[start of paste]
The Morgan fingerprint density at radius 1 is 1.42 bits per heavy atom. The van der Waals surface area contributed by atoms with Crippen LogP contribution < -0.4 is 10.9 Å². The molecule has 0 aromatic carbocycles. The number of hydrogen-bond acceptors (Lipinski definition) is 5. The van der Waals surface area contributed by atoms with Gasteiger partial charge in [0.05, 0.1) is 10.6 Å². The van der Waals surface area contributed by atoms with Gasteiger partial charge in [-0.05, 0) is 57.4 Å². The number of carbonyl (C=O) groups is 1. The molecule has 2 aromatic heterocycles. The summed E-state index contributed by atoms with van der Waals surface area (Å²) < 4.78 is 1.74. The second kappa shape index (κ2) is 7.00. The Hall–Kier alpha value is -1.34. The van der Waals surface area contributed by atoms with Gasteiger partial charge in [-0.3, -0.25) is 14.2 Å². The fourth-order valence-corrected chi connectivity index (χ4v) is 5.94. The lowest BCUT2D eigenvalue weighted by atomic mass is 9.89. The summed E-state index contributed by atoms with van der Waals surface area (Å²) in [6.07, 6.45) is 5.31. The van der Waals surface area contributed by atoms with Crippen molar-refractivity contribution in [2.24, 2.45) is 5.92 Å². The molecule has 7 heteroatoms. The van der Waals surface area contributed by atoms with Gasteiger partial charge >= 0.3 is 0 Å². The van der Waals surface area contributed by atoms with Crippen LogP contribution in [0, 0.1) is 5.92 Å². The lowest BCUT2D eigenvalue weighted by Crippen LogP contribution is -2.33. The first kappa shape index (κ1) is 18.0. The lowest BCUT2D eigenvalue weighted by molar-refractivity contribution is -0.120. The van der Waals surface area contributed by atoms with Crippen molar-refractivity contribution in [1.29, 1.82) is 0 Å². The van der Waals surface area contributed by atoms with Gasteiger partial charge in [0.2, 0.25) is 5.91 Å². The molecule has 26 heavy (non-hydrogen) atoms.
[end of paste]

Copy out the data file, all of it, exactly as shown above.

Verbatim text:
The Morgan fingerprint density at radius 1 is 1.42 bits per heavy atom. The van der Waals surface area contributed by atoms with Crippen LogP contribution < -0.4 is 10.9 Å². The molecule has 0 aromatic carbocycles. The number of hydrogen-bond acceptors (Lipinski definition) is 5. The van der Waals surface area contributed by atoms with Gasteiger partial charge in [0.05, 0.1) is 10.6 Å². The van der Waals surface area contributed by atoms with Gasteiger partial charge in [-0.05, 0) is 57.4 Å². The number of carbonyl (C=O) groups is 1. The molecule has 2 aromatic heterocycles. The summed E-state index contributed by atoms with van der Waals surface area (Å²) < 4.78 is 1.74. The second kappa shape index (κ2) is 7.00. The Hall–Kier alpha value is -1.34. The van der Waals surface area contributed by atoms with Gasteiger partial charge in [-0.3, -0.25) is 14.2 Å². The fourth-order valence-corrected chi connectivity index (χ4v) is 5.94. The lowest BCUT2D eigenvalue weighted by atomic mass is 9.89. The summed E-state index contributed by atoms with van der Waals surface area (Å²) in [6.07, 6.45) is 5.31. The van der Waals surface area contributed by atoms with Crippen molar-refractivity contribution in [2.24, 2.45) is 5.92 Å². The molecule has 7 heteroatoms. The van der Waals surface area contributed by atoms with Gasteiger partial charge >= 0.3 is 0 Å². The van der Waals surface area contributed by atoms with Crippen LogP contribution in [0, 0.1) is 5.92 Å². The lowest BCUT2D eigenvalue weighted by Crippen LogP contribution is -2.33. The first kappa shape index (κ1) is 18.0. The lowest BCUT2D eigenvalue weighted by molar-refractivity contribution is -0.120. The van der Waals surface area contributed by atoms with Crippen molar-refractivity contribution in [1.29, 1.82) is 0 Å². The van der Waals surface area contributed by atoms with Gasteiger partial charge in [0.2, 0.25) is 5.91 Å². The molecule has 26 heavy (non-hydrogen) atoms.